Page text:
In the wake of the Covid-19 tsunami, businesses are looking at all options for reducing overheads. They are talking to landlords, lenders, suppliers, other creditors and investors to extend their runway in these extraordinary times. Reluctantly, entrepreneurs are also looking at reducing their headcount. My suggestion is that you revisit your financial projections going forward – 3 months, 6 months and longer term to determine where you can cut costs, including identifying what human resources you will need and what you can afford. You should put your employees into 3 categories – 1) services no longer required; 2) short term layoffs and 3) mission critical people.

1. Termination – People who fall into the “services no longer required” category can be terminated immediately. The traditional employment rules will apply. You will have to look at the termination provision in your employment agreements, if any. If you have no such provision (or if it is not enforceable for one reason or another), then you will need to consider both Employment Standards legislation and the common law. The bottom line is that you will have to provide notice or payment in lieu thereof. If there is no enforceable termination clause, the amount of notice will depend on each employee’s individual situation, based upon their job, years of service with the company, their age and other factors. If you have an employment agreement, you should seek advice as to its impact and enforce-ability.



2. Layoffs – For people who you don’t need now, but who you can envision coming back to work when the crisis abates, you can temporarily lay them off. In this instance, the employment relationship is maintained during the period of the layoff. In the case of unionized businesses, the collective agreement will determine your rights. In all other cases, the Employment Standards rules will apply. If you lay off employees for the limited period of time provided by employment standards legislation, no notice or payment in lieu of notice is required. Laid off employees are entitled to the Canadian Emergency Care Benefit (CERB), the $2,000 per month program recently announced by the Federal government, and will eventually be entitled to collect EI benefits once that program expires. However, it is important to know that some employees may resist a temporary layoff, and consider themselves to have been “constructively” dismissed. There are ways to mitigate those risks, and you should seek advice in that regard.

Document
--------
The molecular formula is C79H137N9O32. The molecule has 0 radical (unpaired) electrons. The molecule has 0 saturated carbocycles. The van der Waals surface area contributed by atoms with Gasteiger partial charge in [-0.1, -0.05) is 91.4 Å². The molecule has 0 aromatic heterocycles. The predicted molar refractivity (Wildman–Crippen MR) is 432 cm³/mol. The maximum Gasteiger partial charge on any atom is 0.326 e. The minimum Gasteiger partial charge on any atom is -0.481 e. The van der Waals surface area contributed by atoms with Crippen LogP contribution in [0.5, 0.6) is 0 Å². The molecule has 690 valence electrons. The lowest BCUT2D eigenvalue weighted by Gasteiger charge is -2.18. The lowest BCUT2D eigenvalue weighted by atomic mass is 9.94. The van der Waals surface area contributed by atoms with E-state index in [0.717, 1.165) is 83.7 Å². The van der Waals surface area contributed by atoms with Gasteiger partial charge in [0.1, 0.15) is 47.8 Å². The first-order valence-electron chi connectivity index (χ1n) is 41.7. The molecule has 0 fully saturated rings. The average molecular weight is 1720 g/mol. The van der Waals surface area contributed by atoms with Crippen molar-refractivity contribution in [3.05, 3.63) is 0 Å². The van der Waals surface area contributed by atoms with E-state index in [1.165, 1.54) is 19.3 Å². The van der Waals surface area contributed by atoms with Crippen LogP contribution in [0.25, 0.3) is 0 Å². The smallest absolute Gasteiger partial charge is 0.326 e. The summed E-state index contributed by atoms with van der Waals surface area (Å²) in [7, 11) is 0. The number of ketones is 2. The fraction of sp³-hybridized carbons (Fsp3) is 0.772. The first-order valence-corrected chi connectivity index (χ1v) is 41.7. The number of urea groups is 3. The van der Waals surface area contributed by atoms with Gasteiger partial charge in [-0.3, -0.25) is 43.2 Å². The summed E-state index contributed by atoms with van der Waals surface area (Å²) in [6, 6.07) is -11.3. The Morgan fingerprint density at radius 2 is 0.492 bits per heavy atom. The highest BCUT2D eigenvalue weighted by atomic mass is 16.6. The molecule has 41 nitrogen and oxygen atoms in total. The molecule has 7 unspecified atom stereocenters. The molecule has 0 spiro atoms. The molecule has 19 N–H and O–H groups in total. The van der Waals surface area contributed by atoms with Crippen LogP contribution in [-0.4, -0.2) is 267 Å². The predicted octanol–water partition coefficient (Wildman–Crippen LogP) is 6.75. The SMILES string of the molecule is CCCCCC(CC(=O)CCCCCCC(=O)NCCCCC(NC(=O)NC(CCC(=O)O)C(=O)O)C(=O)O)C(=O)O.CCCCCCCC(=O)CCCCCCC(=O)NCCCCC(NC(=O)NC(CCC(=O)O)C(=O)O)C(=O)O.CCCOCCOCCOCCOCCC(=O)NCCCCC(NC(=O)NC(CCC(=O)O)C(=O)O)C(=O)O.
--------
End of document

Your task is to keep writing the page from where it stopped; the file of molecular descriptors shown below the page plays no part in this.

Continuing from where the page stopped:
3. Federal Work-Sharing Program – This is another option for employees who you want to keep within the fold. Under the Federal Work-Sharing Program, two or more employees can share a job, each with reduced hours. The company and the employees enter into a 3 way agreement with Service Canada, entitling the employees to apply for EI benefits to compensate them for the reduced hours. This saves the company some of the cost of keeping their employees working, with the federal government paying out EI benefits to employees with reduced hours.
4. Critical People – The Federal government announced the Canada Emergency Wage Subsidy (CEWS), which provides a wage subsidy of 75% of an employee’s salary up to $847 per week per employee, for eligible companies. As you consider which employees to keep on payroll and who to terminate and/or layoff, be sure to take this program into account.

Companies are also coming up with other ways to reduce their costs, including soliciting the support of their employees in accepting reduced compensation, reduced weekly hours or rotating shifts with corresponding salary reductions, leaves of absences, and part-time work.

Many companies have been hit hard by the Covid-19 crisis. Some will be casualties, others will survive and even thrive in this environment. In either case, it will be critical to review your headcount and make some hard decisions into order to survive. My colleagues and I would be pleased to talk to you about your individual situation and provide details on your options.

Thank you to Christian Paquette, a partner in Fasken’s Labour, Employment and Human Rights Group, who provided valuable advice to me in writing this blog post.